Year of Award


Document Type

Professional Paper - Campus Access Only

Degree Type

Master of Science (MS)

Degree Name

Resource Conservation (International Conservation and Development)

Department or School/College

College of Forestry and Conservation

Committee Chair

Chris Servheen

Commitee Members

Kristen Juras, Matt McKinney, Steve Siebert


Biotechnology, bioprospecting, biopiracy, international patent law


University of Montana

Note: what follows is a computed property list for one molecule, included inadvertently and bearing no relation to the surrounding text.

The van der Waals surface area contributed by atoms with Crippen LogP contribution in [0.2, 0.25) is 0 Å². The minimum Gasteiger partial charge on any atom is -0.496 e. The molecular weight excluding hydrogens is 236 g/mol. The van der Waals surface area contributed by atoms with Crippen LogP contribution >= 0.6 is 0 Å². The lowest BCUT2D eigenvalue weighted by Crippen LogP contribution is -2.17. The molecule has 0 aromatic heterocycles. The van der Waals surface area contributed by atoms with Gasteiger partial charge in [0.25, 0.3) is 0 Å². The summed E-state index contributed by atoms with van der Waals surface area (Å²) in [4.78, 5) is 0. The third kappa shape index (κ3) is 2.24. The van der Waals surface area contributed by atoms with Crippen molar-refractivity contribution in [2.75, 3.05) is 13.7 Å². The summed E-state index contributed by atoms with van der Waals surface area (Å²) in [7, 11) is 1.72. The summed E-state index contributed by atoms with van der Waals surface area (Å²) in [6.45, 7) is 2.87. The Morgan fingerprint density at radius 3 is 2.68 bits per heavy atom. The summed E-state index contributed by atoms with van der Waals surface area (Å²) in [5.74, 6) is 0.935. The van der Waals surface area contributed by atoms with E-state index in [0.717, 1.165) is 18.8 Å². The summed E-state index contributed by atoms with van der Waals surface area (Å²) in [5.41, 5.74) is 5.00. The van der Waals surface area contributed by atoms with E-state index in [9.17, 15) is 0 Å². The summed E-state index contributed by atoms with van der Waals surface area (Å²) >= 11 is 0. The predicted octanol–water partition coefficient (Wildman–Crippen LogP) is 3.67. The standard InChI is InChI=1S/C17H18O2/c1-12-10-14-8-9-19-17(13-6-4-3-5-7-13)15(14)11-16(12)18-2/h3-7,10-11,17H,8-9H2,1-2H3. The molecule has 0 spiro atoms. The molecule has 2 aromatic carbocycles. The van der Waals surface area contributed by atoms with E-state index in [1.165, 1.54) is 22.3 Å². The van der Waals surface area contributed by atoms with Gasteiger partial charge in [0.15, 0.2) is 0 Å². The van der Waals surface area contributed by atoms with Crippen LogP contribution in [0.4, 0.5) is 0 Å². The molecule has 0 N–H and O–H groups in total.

Patents spur technological innovation; often, patented technologies have helped diminish the impact of some of the world’s most pressing concerns: from population growth, to world hunger, to global warming. A more contentious side of patents has emerged within the last several decades as more information is gathered on the sources and origins of biotechnological patents, evidencing misappropriation of traditional knowledge and resources, biopiracy. Biopiracy has been studied in detail for the social justice implications of wrongfully acquiring property of indigenous and traditional groups, but the literature is nearly void of the ecological implications of different patent regimes. International treaties and discussions have addressed the need to combat biopiracy and enable appropriate mechanisms of benefit sharing, but the implementation and success of laws and regulations guided by the treaties on a national level have been varied and inadequately quantified. This comment explores the international agreements governing intellectual property and access to natural resources, and examines how such agreements have been enacted in three countries: the United States, India, and Brazil. This comment then draws connections between the laws and policies of each country and their ecological environment. The goal of this comment is to draw attention to the direct ecological impact of patent laws in each country and the different national approaches to combat biopiracy. This comment will highlight the strengths and weaknesses of the variety of approaches and suggest ways to move forward with patent law and alternative mechanisms that are more conducive to balancing private property rights and technological innovation with biodiversity conservation and social justice.

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